Behind the Beer: Beau’s Brewey CEO Steve Beauchesne on the New B-Side Brewing Label


Steve Beauchesne sipping Kissmeyer

Steve Beauchesne is bringing heretofore unattainable brews to Ontario beer drinkers.

When I first ordered a B-Side Kissmeyer Nordic Pale Ale a couple of things became readily apparent: it was served in a Beau’s glass, and it was among the best pale ales I’ve ever tasted. With strong herbal and floral notes, fresh invigorating hops and even a touch of fruit, Kissmeyer commands attention. After quickly recieving clarification from my waitress regarding its origin, (“it’s a Beau’s” she assured me,) I decided to do my own digging. Apparently, it was in fact made by B-Side Brewing label, which was in some way affiliated with Beau’s All Natural Brewing Company. Regardless of how this convoluted relationship occurred, it produced one delicious beer.

After tracking down some Kissmeyer at the local liquor store, (which involved some desperate tweets at both Beau’s and the LCBO) I got my first look at its bottle. A simple red line crossed across its blue label, a far cry from the earth tones of most Beau’s products. In fact, the bottle bears absolutely no affiliation to its parent brewery. It does, however, bear the unmistakable spinning record of B-Side brewing on its cap. It was perplexing — what was B-Side Brewing, and how the hell was Beau’s involved? Without hesitation, I sent emails to both the Beau’s and B-Side inquiry accounts, hoping I might get some answers from a spokesperson. What I got, however, was an interview with Steve Beauchesne, co-founder and CEO of Beau’s.

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Kissmeyer Nordic Pale Ale

 

Beauchesne founded Beau’s Brewey in 2006 with his father, and it has grown rapidly ever since. With its flagship beer Lug-tread Lagered Ale leading the charge, Beau’s has taken Ontario by storm. Now, according to Steve, Beau’s is booting up B-Side as its side project.

“Legally, it’s all the same company,” Beauchesne says of B-Side’s relationship with Beau’s. “The basic idea behind B-Side is to take the record label philosophy and apply it to beer.”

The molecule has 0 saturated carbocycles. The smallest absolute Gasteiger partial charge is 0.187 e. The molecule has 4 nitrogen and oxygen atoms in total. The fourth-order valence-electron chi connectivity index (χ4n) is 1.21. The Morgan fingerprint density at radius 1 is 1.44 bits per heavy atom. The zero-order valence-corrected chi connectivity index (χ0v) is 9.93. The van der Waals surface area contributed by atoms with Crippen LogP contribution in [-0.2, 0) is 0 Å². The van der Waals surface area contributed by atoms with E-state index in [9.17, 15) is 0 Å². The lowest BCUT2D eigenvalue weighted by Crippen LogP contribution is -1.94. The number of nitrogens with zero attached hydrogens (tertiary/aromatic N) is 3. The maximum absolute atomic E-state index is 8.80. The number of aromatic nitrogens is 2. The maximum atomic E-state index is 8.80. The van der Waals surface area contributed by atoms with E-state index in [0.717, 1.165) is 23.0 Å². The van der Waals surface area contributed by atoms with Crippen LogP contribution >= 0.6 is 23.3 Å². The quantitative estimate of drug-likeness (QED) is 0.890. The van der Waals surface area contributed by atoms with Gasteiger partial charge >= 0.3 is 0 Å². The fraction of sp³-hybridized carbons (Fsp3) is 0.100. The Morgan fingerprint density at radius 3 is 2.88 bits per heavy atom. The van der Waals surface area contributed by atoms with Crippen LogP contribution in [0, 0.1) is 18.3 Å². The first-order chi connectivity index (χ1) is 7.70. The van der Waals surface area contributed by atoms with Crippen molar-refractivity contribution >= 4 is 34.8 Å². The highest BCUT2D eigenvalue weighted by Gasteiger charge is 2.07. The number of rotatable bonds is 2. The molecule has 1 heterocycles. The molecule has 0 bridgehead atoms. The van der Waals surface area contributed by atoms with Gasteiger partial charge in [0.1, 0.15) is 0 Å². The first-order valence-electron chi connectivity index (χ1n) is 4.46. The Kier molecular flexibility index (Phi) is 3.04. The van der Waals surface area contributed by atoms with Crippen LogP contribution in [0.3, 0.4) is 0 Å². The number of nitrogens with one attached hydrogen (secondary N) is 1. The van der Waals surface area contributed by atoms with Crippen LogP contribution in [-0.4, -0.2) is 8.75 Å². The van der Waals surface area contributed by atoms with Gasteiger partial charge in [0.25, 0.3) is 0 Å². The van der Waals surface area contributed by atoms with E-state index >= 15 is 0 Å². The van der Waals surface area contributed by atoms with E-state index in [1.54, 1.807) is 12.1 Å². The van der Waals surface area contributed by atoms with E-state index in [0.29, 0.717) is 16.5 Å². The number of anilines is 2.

“We want to find breweries we’re big fans of [from around the world] and sign them to our label so we can distribute them to Ontario beer drinkers.”

Basically, B-Side exists to provide small breweries and independent brewers with an established venue and distribution network to share their beer in Ontario. Beauchesne likened it to an indie-music record label, providing a hub for musicians to establish their craft. Beau’s has earned enough of a reputation to encourage these brewing partnerships and bring new beers to Ontario. But it all started with Kissmeyer.

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B-side

 

Beauchesne met Anders Kissmeyer, a Danish “gypsy brewer,” (as described in their marketing) on a boat in France while there on vacation. When they got talking about beer, sparks began to fly. The stage was set for an international collaboration.

“When lightning struck in my head for [B-Side] label, [Kissmeyer] was the first person I thought of,” Beauschesne says. “He was the perfect fit for this project.”

So far, B-Side has only collaborated with Kissmeyer, releasing beers in relatively low quantities — but future partnerships are already in the pipe. Beauchesne told me that the next B-Side project will be a joint-effort between Gigantic Brewing Company out of Portland Oregon, an ironically-named micro brewery that he assured me “makes absolutely phenomenal beer.” So far, the beer they are making is in the tinkering stages, but they are working on test batches of a Belgian IPA, set to be released in March — so you’ll have to stay tuned until then.

But what of competition? Surely an idea this good is going to generate similar “brewing labels” jousting with B-Side?

“I really hope so.” Beauchesne says. “It’s an innovative way to get around all the government regulations and red tape. ”

“This model has a lot of merit to it. It’s a great thing to do for your local beer drinkers.”

B-Side Brewing hit a home run with their Kissmeyer Nordic Pale Ale. But while the beer is good, the concept is better; it allows for greater exposure to small breweries from around the world who otherwise couldn’t afford to market themselves in Ontario. It’s great for them, but even greater for us — the beer drinkers who will benefit from these collaborations. If the results are as good as they’ve been with Kissmeyer, these are definitely going to be beers you’ll want to sip slow.

— Smoth

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Clode-up Kissmeyer

 

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